Sunday, March 24, 2013

Heights Arts Close Encounters: Salute to the Cleveland Quartet

Bartok: Selections from 44 Duos for Two Violins, Sz. 98, BB 104¹²
Dvorak: Piano Quartet in E-flat Major, Op. 87³ª°^
Brahms: Sextet for 2 Violins, 2 Violas, and 2 Cellos in G-Major, Op. 87¹*ª°`
¹-Donald Weilerstein, violin; ²-Peter Salaff, violin; ³-Mari Sato, violin; ª-Kirsten Docter, viola; °-Merry Peckham, cello; ^-Vivian Weilerstein, Piano; *- Isabel Trautwein, violin; `- Tanya Ell, cello.
At the Dunham Tavern Museum Barn, Cleveland.

This afternoon's concert was special -- bringing back together the Peter Salaff and Donald Weilerstein, the original violinists of the renown Cleveland Quartet, along with members of protégé the Cavani Quartet and other students. Even I, generally blissfully unaware of "names", was aware of the duo's significance.

The concert opened with Messers Weilierstein and Salaff providing an appetizer plate of fourteen of Bartok's 44 Duos for Two Violins, each bite-size and relatively fast, and each one had a very different feeling. While the two musicians have been separated for many years, they played as if they have never parted ways. The only downside to having so many short pieces was that you couldn't really fully immerse yourself in a piece before it was over and on to the next piece.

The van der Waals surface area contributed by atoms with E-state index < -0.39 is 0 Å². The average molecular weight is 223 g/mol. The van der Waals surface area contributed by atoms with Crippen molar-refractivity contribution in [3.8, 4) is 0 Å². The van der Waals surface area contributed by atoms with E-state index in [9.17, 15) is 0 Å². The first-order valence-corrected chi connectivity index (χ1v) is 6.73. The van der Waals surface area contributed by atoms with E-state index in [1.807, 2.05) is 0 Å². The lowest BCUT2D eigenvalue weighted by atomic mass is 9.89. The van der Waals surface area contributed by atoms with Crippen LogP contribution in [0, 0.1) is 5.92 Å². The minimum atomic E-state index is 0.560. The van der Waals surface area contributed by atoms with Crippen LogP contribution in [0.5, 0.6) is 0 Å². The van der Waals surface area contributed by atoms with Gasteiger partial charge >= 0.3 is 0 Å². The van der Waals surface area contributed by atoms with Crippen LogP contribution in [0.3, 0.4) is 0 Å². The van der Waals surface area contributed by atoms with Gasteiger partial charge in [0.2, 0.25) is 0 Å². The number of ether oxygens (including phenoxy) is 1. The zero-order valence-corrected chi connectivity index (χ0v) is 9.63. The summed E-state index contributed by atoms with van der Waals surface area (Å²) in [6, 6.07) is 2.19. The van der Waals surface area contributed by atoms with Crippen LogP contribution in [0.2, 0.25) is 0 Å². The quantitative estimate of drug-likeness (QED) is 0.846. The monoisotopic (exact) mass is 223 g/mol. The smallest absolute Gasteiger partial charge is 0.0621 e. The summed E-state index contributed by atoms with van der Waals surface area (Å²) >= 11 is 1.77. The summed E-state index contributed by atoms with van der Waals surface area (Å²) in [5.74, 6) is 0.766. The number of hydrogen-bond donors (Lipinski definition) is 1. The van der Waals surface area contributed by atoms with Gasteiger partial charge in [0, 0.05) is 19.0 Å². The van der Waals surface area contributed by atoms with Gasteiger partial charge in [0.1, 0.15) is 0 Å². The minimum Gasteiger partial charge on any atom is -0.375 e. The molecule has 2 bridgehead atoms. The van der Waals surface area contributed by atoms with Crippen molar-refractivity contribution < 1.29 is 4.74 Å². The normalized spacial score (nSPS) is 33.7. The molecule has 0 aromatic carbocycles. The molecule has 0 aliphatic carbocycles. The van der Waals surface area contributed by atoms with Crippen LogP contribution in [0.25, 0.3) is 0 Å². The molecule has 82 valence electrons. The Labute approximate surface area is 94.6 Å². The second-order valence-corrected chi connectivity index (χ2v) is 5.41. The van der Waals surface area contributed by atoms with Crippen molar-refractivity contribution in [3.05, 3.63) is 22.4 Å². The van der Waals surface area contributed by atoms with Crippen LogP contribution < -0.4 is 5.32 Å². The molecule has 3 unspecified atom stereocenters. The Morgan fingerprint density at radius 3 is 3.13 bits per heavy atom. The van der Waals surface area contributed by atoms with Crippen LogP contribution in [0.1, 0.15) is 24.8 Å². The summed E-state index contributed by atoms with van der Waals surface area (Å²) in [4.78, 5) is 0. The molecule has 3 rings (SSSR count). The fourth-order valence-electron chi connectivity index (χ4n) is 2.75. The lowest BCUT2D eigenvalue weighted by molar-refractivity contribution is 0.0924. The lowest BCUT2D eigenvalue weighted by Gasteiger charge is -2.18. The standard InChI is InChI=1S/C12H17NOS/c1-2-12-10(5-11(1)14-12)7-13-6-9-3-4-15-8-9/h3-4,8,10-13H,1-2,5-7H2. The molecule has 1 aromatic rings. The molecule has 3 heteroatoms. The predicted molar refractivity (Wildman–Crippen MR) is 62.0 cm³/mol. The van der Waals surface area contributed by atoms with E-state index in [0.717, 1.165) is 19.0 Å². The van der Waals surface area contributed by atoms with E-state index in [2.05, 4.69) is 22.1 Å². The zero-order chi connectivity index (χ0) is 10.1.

Dvorak's Piano Quartet was next on the program, and the body heat from a sold-out barn combined with the relaxing and faultless music made closing ones eyes to just enjoy the sounds a potentially dangerous endeavor. I'm generally a fan of Dvorak, and though this piece didn't, to me, have the texture to the extremes as say his From the New World, it was still very enjoyable, with Rachel noting that the second movement gave her goosebumps, and generally both of us very much appreciating Ms. Weilerstein's work at the piano.

The third, final, an most substantial piece on the program was Brahms's Sextet, once again impeccably executed. Rachel and I both noted the "front and center" nature of the cellos which, while anchoring the piece and giving it a full body, and not merely lurking as the foundation for the other instruments. Throughout the piece the musicians were clearly enjoying their playing, and I think the relaxed-but-precise feeling, the opposite of the tense/restrained feeling I got from last night's Orchestra concert, though the fourth movement was my favorite by a narrow margin.

As we were walking out Rachel mentioned "I think this was the best one yet" -- and as a matter of fact, I think she may be right.

The next an last concert in this season, Schubertiade with the Omni Quartet is on Saturday, May 11th at 8pm -- for tickets call 216.371.3457 or visit

(Disclosure: I serve on the board of Heights Arts)

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